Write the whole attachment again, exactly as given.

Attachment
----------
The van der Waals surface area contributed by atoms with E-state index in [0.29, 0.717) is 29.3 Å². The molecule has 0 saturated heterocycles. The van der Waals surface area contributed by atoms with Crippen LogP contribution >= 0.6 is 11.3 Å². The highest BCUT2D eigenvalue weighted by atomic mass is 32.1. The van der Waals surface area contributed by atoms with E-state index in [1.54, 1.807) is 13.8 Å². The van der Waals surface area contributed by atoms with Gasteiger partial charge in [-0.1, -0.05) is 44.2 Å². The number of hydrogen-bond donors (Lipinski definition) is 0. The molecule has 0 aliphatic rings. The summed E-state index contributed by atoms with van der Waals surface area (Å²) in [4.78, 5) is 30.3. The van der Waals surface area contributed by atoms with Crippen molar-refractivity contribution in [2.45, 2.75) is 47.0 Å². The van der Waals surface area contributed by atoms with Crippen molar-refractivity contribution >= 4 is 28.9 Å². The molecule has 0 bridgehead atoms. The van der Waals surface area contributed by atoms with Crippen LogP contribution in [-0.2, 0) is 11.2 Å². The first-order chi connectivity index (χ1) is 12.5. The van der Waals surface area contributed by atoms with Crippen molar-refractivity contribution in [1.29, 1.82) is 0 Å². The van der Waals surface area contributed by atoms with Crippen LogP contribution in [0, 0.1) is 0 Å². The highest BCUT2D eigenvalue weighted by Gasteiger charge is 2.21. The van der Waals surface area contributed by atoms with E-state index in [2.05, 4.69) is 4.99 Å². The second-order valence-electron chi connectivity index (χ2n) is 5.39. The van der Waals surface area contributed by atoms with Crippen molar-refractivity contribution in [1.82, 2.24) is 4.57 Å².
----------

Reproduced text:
The van der Waals surface area contributed by atoms with E-state index in [0.29, 0.717) is 29.3 Å². The molecule has 0 saturated heterocycles. The van der Waals surface area contributed by atoms with Crippen LogP contribution >= 0.6 is 11.3 Å². The highest BCUT2D eigenvalue weighted by atomic mass is 32.1. The van der Waals surface area contributed by atoms with E-state index in [1.54, 1.807) is 13.8 Å². The van der Waals surface area contributed by atoms with Gasteiger partial charge in [-0.1, -0.05) is 44.2 Å². The number of hydrogen-bond donors (Lipinski definition) is 0. The molecule has 0 aliphatic rings. The summed E-state index contributed by atoms with van der Waals surface area (Å²) in [4.78, 5) is 30.3. The van der Waals surface area contributed by atoms with Crippen molar-refractivity contribution in [2.45, 2.75) is 47.0 Å². The van der Waals surface area contributed by atoms with Crippen molar-refractivity contribution >= 4 is 28.9 Å². The molecule has 0 bridgehead atoms. The van der Waals surface area contributed by atoms with Crippen LogP contribution in [-0.2, 0) is 11.2 Å². The first-order chi connectivity index (χ1) is 12.5. The van der Waals surface area contributed by atoms with Crippen molar-refractivity contribution in [1.29, 1.82) is 0 Å². The van der Waals surface area contributed by atoms with Crippen LogP contribution in [0, 0.1) is 0 Å². The highest BCUT2D eigenvalue weighted by Gasteiger charge is 2.21. The van der Waals surface area contributed by atoms with E-state index in [2.05, 4.69) is 4.99 Å². The second-order valence-electron chi connectivity index (χ2n) is 5.39. The van der Waals surface area contributed by atoms with Crippen molar-refractivity contribution in [1.82, 2.24) is 4.57 Å².